The novel is set in 1969, the year after the Tet Offensive and the assassinations of the Rev. Martin Luther King Jr. and Robert Kennedy, a time when political tensions threaten to boil over into self-destruction. In the rear, racial agendas dominate the enlisted ranks, but in the bush, desperate Marines need one another more than they need Panthers and Klansmen. Fighting their way up the hillside of their former firebase, hatred and jealousy evaporate, even the Corps itself disappears. Every grunt bleeds red and craves only one thing -- to get out. Yet here Lt. Mellas achieves a clarity he gets nowhere else. He does his duty, not to God, country or ideology, but to the men hunkered beside him, for whom he feels an emotion he can only call love.

Ironically, the best parts of "Matterhorn" aren't the battle scenes, which are at times rendered with a literal precision that borders on mechanical. Rather it is Marlantes's treatment of pre-combat tension and rear-echelon politics. It's these in-between spaces that create the real terror of "Matterhorn": military and racial politics; fragging that threatens the unit with implosion; and night watch in the jungle, where tigers are as dangerous as the NVA.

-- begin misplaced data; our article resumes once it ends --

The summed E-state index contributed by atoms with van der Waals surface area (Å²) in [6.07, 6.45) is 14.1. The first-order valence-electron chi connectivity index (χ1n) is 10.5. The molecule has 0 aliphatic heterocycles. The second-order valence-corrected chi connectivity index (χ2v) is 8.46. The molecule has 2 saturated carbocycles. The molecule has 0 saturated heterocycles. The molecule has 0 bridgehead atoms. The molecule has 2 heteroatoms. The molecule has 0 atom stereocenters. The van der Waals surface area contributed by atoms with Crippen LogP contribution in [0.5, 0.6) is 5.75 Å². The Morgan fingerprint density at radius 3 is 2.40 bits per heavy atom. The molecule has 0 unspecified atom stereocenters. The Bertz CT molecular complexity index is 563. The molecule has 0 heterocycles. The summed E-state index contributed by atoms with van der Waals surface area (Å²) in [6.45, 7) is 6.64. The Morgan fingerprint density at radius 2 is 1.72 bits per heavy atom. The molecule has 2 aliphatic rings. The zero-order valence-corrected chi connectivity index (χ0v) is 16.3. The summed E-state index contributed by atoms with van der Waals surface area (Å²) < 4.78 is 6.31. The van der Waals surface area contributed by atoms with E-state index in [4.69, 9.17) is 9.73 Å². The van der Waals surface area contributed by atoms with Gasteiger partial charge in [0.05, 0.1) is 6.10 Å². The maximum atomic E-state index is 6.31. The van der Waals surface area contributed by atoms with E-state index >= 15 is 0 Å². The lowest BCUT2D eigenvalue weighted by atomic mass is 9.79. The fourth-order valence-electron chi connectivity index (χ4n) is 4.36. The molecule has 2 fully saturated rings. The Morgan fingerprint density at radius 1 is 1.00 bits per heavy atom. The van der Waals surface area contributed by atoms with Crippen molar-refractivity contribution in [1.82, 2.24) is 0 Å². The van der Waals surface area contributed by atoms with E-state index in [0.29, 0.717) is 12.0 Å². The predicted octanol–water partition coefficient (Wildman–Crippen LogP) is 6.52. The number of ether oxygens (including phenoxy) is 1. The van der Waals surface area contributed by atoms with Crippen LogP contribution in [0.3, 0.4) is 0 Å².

Given the long list of stellar works, fiction and nonfiction, to come from the Vietnam experience, one might question what more can be said about it. In some ways "Matterhorn" isn't new at all, but it reminds us of the horror of all war by laying waste to romantic notions and napalming the cool factor of video games and "Generation Kill." Marlantes denies us the heartbreaking beauty found in James Webb's "Fields of Fire," while refusing the hallucinatory madness of "Dispatches."

Lt. Mellas questions everything about the war and its prosecution, yet remains in it nonetheless. To follow him, we are forced at gunpoint down a long jungle path where no atrocity goes undescribed, where glory is reduced to a vague and senseless dream, and the theater of the absurd is decidedly unfunny. Lt. Mellas and his cohort find meaning not in death but in the most immediate realities -- kill or be killed, save and be saved -- and when you're finished, maybe, maybe, you'll get a cold beer and a hot shower and a week's R&R in Bangkok.

Masiel is a novelist who spent 10 years in the Merchant Marines and is the author of "2182 Kilohertz" and "The Western Limit of the World."